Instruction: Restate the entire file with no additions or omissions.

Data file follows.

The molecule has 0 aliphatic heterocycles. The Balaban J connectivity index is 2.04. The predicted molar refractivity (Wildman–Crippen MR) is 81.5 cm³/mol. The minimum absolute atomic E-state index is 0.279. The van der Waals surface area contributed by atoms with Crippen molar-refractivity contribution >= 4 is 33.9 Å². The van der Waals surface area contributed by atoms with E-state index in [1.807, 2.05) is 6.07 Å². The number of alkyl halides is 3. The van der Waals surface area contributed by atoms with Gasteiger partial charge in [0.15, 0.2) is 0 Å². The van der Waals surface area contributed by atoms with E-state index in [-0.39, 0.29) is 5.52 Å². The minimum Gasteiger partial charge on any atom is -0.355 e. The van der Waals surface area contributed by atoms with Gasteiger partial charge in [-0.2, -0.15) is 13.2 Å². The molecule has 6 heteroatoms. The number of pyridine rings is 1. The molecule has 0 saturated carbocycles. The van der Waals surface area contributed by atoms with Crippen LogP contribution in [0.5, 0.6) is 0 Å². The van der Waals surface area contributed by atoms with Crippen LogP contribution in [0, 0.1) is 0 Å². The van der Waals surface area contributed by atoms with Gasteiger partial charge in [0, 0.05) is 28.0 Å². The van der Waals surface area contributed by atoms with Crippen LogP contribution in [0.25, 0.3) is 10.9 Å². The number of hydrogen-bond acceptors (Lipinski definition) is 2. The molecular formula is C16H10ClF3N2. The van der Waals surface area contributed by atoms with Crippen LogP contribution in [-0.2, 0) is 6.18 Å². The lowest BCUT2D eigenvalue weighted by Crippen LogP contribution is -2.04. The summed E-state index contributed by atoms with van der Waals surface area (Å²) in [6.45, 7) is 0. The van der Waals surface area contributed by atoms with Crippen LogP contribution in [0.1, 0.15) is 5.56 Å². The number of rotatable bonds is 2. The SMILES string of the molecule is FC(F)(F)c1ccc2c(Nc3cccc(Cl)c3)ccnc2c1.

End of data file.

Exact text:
The molecule has 0 aliphatic heterocycles. The Balaban J connectivity index is 2.04. The predicted molar refractivity (Wildman–Crippen MR) is 81.5 cm³/mol. The minimum absolute atomic E-state index is 0.279. The van der Waals surface area contributed by atoms with Crippen molar-refractivity contribution >= 4 is 33.9 Å². The van der Waals surface area contributed by atoms with E-state index in [1.807, 2.05) is 6.07 Å². The number of alkyl halides is 3. The van der Waals surface area contributed by atoms with Gasteiger partial charge in [0.15, 0.2) is 0 Å². The van der Waals surface area contributed by atoms with E-state index in [-0.39, 0.29) is 5.52 Å². The minimum Gasteiger partial charge on any atom is -0.355 e. The van der Waals surface area contributed by atoms with Gasteiger partial charge in [-0.2, -0.15) is 13.2 Å². The molecule has 6 heteroatoms. The number of pyridine rings is 1. The molecule has 0 saturated carbocycles. The van der Waals surface area contributed by atoms with Crippen LogP contribution in [0.5, 0.6) is 0 Å². The van der Waals surface area contributed by atoms with Crippen LogP contribution in [0, 0.1) is 0 Å². The van der Waals surface area contributed by atoms with Gasteiger partial charge in [0, 0.05) is 28.0 Å². The van der Waals surface area contributed by atoms with Crippen LogP contribution in [0.25, 0.3) is 10.9 Å². The number of hydrogen-bond acceptors (Lipinski definition) is 2. The molecular formula is C16H10ClF3N2. The van der Waals surface area contributed by atoms with Crippen LogP contribution in [-0.2, 0) is 6.18 Å². The lowest BCUT2D eigenvalue weighted by Crippen LogP contribution is -2.04. The summed E-state index contributed by atoms with van der Waals surface area (Å²) in [6.45, 7) is 0. The van der Waals surface area contributed by atoms with Crippen LogP contribution in [0.1, 0.15) is 5.56 Å². The number of rotatable bonds is 2. The SMILES string of the molecule is FC(F)(F)c1ccc2c(Nc3cccc(Cl)c3)ccnc2c1.